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Kids Do Cool Composites Stuff at Engineering Camp

13 August 2010

Now in its fifth year, the Engineering Cool Stuff Camp at the University of Delaware continues to welcome and engage the engineers of tomorrow through a program that combines hands-on experiments, youthful enthusiasm and teamwork.

During the Engineering Outreach-sponsored camp, which ran from July 12-16 and July 19-23, participants ages 12-16 used basic engineering principles to design and build everything from solar-powered lights to earthquake-resistant structures. They also designed, built and tested composite sandwich structures and composite beams, facilitated by members of the UD student chapter of the Society for the Advancement of Material and Process Engineering (SAMPE)

Composite beams measured

Students got to see how well their completed composite structures held up when subjected to testing using equipment in the Composites Manufacturing Science Laboratory on UD's Newark campus.

Having designed the composite beams to be as light and effective per weight as possible, students explained why some of the structures fared better than others.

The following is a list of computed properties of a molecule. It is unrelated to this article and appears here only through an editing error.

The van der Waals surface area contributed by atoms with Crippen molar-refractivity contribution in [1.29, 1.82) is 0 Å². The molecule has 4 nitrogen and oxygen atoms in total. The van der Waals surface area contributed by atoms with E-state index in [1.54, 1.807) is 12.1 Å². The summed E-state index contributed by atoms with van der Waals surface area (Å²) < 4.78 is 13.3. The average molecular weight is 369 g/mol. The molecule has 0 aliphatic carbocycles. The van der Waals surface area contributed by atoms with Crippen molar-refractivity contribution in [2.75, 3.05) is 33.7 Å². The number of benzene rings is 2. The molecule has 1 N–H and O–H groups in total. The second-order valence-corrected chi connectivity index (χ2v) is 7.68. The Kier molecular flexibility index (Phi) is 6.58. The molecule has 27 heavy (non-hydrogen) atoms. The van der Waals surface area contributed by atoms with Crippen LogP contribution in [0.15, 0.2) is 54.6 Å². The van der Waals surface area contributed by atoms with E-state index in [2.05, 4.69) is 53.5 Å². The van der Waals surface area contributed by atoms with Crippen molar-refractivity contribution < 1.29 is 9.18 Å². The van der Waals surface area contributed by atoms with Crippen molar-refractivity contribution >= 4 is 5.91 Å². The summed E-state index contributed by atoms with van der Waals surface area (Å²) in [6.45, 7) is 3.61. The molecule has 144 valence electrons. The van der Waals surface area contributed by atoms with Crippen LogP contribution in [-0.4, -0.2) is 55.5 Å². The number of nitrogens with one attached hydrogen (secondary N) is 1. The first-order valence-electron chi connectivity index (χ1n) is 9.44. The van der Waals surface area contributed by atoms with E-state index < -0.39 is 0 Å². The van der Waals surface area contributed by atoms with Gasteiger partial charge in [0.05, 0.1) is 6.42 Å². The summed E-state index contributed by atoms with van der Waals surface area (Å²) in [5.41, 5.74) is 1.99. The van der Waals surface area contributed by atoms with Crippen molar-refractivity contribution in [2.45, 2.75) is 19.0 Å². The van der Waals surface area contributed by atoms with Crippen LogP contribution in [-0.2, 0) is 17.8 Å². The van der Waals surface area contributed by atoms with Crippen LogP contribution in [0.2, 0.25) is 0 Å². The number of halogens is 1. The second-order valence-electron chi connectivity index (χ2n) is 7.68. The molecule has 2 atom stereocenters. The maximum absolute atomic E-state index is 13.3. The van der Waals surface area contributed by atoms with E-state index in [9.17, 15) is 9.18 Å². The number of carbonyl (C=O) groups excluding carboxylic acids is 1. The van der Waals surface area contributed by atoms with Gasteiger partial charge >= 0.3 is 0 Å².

The Unbreakables were a credit to their team name with their winning combination of balsa wood, fiberglass, foam and aluminium. The team earned top bragging rights by building the sandwich structure with the best weight-to-strength ratio. The team roster included Caesare Pineda of Salesianum School, Barry Moe from the Wilmington Charter School, Colleen Murray of the Immaculate Conception School in Elkton, Md., and Tre Jackson from Shue-Medill Middle School in Newark.

“We kept all the pieces in the shapes in which they were given to us,” Jackson said. “These elements were held together with resin glue. We tried to determine which combination was the lightest and strongest.”

Camp still growing

“We've grown from a one-session camp of 20 kids in 2006, to having two sessions of 35 students each this year,” Kathy Werrell, assistant dean for Engineering Outreach Pre-college and Special Programs, said. “With the larger enrolment, we had to provide more activities, so we split the number of students in half each week, rotating them through the activities and giving everyone a chance at every activity while preserving that small-group, individualized attention feel that campers like.”